SMALL 26.2cc 4-cycle engine - will it power a bike?

Discussion in '4-Stroke Engines' started by ZnsaneRyder, Aug 27, 2008.

  1. ZnsaneRyder

    ZnsaneRyder Member

    I found a cheap deal on some really small 4-cycle engines, and I'm wondering if they will have enough power for a bicycle. They go to 26cc 4-cycle MTD weedwhackers that are on clearance.

    The engine and clutch was easy to remove to use for a project.

    I'm hoping so, because only 26cc should get great gas mileage, and you never need to mix gas and oil.. I want to stay with 4 cycle for ease of use. My bike trailer with a 4 cycle 196cc engine gets 100MPG, I'm hoping a smaller engine on the bike can get much more.

    They already come with a clutch that you can weld on your sprocket or roller of choice.

    My friend bought one for his gas skateboard I'm rebuilding. The little engine will drive a jackshaft that drives the right wheel. I know it will have enough power for the skateboard, I just hope it has the power to also use on a bike.

    Is 26cc with a 4-stroke strong enough to make a motorized bike?

  2. astring

    astring Member

  3. JemmaUK

    JemmaUK Guest

    It will do it - but you will be assisting on hills although you'll get a fairly good top speed on the flat. MOST important is the right gearing, the smaller the engine the more you have to stay within its power band. Id recommend either a belt or chain direct drive of some description as that means less driveline losses

    Jemma xx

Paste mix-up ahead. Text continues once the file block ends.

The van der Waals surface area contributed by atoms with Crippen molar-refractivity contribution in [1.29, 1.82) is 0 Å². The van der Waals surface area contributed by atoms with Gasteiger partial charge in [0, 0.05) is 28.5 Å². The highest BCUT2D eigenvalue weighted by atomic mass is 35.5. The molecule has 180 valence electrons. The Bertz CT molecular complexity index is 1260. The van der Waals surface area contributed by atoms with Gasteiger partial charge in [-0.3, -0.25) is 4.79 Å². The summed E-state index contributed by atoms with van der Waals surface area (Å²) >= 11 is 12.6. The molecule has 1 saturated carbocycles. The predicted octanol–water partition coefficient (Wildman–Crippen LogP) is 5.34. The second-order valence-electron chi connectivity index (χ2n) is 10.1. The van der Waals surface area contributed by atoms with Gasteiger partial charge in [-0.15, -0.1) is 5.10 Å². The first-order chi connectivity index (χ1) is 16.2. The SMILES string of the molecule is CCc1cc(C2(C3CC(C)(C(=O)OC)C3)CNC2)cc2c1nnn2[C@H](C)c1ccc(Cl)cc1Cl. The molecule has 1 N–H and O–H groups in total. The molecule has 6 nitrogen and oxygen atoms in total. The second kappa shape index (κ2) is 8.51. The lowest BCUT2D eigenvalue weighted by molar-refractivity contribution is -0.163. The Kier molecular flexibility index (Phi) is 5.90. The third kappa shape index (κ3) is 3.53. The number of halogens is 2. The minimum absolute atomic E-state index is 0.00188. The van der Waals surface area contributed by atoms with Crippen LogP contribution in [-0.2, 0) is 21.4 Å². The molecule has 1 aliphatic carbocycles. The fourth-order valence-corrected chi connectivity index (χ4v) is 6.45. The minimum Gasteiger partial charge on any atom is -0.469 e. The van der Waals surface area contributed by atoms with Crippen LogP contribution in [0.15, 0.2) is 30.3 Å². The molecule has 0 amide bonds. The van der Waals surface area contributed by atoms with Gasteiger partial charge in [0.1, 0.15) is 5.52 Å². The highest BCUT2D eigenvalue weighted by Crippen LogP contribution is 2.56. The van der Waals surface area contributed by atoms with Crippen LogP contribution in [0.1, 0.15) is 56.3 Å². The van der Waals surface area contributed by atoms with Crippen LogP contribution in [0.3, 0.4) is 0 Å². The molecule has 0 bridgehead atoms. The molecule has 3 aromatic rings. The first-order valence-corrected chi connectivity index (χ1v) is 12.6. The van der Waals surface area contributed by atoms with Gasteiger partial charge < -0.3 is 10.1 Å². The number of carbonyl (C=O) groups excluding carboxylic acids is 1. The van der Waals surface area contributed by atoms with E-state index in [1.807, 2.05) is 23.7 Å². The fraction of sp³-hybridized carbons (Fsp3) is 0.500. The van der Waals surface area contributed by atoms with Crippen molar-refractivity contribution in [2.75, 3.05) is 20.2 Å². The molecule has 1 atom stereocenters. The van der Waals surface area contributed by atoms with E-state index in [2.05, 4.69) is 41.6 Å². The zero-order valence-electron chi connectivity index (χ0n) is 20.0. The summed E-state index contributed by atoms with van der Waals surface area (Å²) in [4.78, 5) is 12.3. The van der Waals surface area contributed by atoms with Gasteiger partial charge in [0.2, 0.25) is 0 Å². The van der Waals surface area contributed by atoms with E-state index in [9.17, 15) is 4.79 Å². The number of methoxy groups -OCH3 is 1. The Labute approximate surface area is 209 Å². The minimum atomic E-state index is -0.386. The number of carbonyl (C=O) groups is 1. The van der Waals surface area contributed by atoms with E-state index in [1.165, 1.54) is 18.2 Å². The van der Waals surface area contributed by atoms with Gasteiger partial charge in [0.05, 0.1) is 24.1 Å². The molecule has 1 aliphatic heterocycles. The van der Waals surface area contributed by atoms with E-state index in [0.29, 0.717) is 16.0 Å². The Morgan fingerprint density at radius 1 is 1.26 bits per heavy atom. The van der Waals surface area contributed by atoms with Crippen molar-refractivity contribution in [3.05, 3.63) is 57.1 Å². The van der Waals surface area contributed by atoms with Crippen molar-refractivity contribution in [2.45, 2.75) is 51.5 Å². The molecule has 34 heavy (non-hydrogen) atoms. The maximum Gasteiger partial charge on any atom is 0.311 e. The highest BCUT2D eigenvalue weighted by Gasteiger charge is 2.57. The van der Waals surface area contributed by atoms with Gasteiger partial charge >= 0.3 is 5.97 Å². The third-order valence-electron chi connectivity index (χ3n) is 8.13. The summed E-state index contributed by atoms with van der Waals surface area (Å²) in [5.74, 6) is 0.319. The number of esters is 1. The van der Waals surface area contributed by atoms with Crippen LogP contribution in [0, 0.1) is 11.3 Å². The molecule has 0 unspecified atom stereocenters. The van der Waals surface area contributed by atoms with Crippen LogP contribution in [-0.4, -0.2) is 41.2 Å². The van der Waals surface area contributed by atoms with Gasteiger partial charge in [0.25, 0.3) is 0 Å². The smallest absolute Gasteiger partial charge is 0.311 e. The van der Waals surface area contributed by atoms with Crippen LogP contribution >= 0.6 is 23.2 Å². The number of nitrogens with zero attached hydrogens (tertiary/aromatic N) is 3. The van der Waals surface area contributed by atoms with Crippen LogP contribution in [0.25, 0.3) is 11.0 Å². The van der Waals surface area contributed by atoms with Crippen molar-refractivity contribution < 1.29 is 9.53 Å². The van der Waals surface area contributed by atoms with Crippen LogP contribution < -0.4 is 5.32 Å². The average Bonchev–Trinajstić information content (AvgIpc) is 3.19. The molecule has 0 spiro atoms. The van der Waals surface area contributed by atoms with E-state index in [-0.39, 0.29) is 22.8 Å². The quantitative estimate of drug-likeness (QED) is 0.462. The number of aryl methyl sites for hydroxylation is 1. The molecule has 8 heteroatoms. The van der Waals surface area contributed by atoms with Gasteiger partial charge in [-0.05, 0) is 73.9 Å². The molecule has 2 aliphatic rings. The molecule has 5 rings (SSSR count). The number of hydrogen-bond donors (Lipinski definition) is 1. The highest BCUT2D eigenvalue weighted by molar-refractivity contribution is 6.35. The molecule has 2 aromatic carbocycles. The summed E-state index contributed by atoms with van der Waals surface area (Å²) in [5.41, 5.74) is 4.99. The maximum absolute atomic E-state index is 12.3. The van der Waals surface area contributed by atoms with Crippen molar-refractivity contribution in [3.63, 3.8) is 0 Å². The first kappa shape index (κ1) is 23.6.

4. ZnsaneRyder

    ZnsaneRyder Member


    That's good news. If I can put one on the bike, I'll try to aim for 30MPH or so. I'm so glad that mini 4-strokes have hit the market now and no gas mixing needed on small engines.

  5. MotorBicycleRacing

    MotorBicycleRacing Well-Known Member

    How much are you paying for it?

    Who makes the motor?

    They will work but probably be a little slow

    You should get 175 + MPG

    Staton sells a friction drive with a Honda gx 25 and
    of course the Honda gx35 cc

    I just bought a Honda gx 31cc engine for $50 and its going on a friction drive
    Last edited: Aug 27, 2008
  6. JemmaUK

    JemmaUK Guest

    I have to say that I will always prefer 2-strokes for machines like this. My grandfather used to say 'the right tool for the right job' and in this situation with sub-50cc motors I think the 2-stroke is perfect. Mixing petrol/oil (and in my case a soupcon of Nitro) is little hardship when you consider that a 2 stroke can provide twice the power compared to an equal sized 4-stroke.

    My bike will top out at 35mph from 32ccs. Augi's machine will make 38mph. I dont think there is any 32cc 4-stroke will provide those figures even if it was insanely tuned.

    For volumetric efficiency and simplicity, in my personal opinion, the 2-stroke wins hands down.

    Good luck with getting your machine built and we want to see pictures when its done :)

    Jemma xx
  7. arceeguy

    arceeguy Active Member

    There are a lot of people that think the same way.

    IMO, 4 stroke trimmers and hand held blowers are inferior to their two stroke counterparts. They are heavier, less powerful, more complex than they have to be, and more expensive. This is why two stroke engines dominate in this area. (until they are outlawed by the misguided eco-weenies)
  8. astring

    astring Member

    the 4 strokes are cleaner and use less fuel, but have less power. The eho35 performs wonderfully. I top out at 28.
  9. cookcamp

    cookcamp New Member

    I'm getting close to 30mph out of my belt drive 31cc 4stroke clone, with a slightly higher octane fuel mix, and I'm a large rider. Cheers Martin.
  10. az cra-z

    az cra-z Guest

    Not legally, astring! Let's not be reading about your "in-car-ceration" in the Legal Issues forum.

    The small 4-stroke would probably be best with friction drive.